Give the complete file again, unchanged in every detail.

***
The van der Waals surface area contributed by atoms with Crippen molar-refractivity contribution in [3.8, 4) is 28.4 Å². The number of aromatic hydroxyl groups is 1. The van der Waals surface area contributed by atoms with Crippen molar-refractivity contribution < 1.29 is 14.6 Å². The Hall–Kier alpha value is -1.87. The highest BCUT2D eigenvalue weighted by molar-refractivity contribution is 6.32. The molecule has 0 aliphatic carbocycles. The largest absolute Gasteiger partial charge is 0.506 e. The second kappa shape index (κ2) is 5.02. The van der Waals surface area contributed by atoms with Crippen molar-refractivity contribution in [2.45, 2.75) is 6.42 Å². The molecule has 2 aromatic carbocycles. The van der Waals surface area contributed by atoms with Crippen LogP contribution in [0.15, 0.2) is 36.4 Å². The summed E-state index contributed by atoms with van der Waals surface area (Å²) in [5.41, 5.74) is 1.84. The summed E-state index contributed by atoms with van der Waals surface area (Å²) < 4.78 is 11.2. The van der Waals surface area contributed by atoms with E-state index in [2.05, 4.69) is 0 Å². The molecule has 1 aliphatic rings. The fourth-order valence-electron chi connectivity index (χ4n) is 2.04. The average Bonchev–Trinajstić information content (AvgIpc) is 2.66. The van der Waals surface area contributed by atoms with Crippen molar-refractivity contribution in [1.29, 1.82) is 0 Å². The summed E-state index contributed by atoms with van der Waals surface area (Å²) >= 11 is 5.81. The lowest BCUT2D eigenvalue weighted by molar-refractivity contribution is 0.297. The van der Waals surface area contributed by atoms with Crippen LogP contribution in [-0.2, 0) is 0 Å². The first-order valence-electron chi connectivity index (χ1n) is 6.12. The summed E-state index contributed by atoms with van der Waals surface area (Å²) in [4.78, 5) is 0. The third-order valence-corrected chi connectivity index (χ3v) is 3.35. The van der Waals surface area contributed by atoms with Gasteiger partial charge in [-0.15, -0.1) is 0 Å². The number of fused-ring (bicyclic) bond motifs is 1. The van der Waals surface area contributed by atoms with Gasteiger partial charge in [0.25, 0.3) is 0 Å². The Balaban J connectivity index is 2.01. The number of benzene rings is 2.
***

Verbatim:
The van der Waals surface area contributed by atoms with Crippen molar-refractivity contribution in [3.8, 4) is 28.4 Å². The number of aromatic hydroxyl groups is 1. The van der Waals surface area contributed by atoms with Crippen molar-refractivity contribution < 1.29 is 14.6 Å². The Hall–Kier alpha value is -1.87. The highest BCUT2D eigenvalue weighted by molar-refractivity contribution is 6.32. The molecule has 0 aliphatic carbocycles. The largest absolute Gasteiger partial charge is 0.506 e. The second kappa shape index (κ2) is 5.02. The van der Waals surface area contributed by atoms with Crippen molar-refractivity contribution in [2.45, 2.75) is 6.42 Å². The molecule has 2 aromatic carbocycles. The van der Waals surface area contributed by atoms with Crippen LogP contribution in [0.15, 0.2) is 36.4 Å². The summed E-state index contributed by atoms with van der Waals surface area (Å²) in [5.41, 5.74) is 1.84. The summed E-state index contributed by atoms with van der Waals surface area (Å²) < 4.78 is 11.2. The van der Waals surface area contributed by atoms with E-state index in [2.05, 4.69) is 0 Å². The molecule has 1 aliphatic rings. The fourth-order valence-electron chi connectivity index (χ4n) is 2.04. The average Bonchev–Trinajstić information content (AvgIpc) is 2.66. The van der Waals surface area contributed by atoms with Crippen molar-refractivity contribution in [1.29, 1.82) is 0 Å². The summed E-state index contributed by atoms with van der Waals surface area (Å²) >= 11 is 5.81. The lowest BCUT2D eigenvalue weighted by molar-refractivity contribution is 0.297. The van der Waals surface area contributed by atoms with Crippen LogP contribution in [-0.2, 0) is 0 Å². The first-order valence-electron chi connectivity index (χ1n) is 6.12. The summed E-state index contributed by atoms with van der Waals surface area (Å²) in [4.78, 5) is 0. The third-order valence-corrected chi connectivity index (χ3v) is 3.35. The van der Waals surface area contributed by atoms with Gasteiger partial charge in [-0.15, -0.1) is 0 Å². The number of fused-ring (bicyclic) bond motifs is 1. The van der Waals surface area contributed by atoms with Gasteiger partial charge in [0.25, 0.3) is 0 Å². The Balaban J connectivity index is 2.01. The number of benzene rings is 2.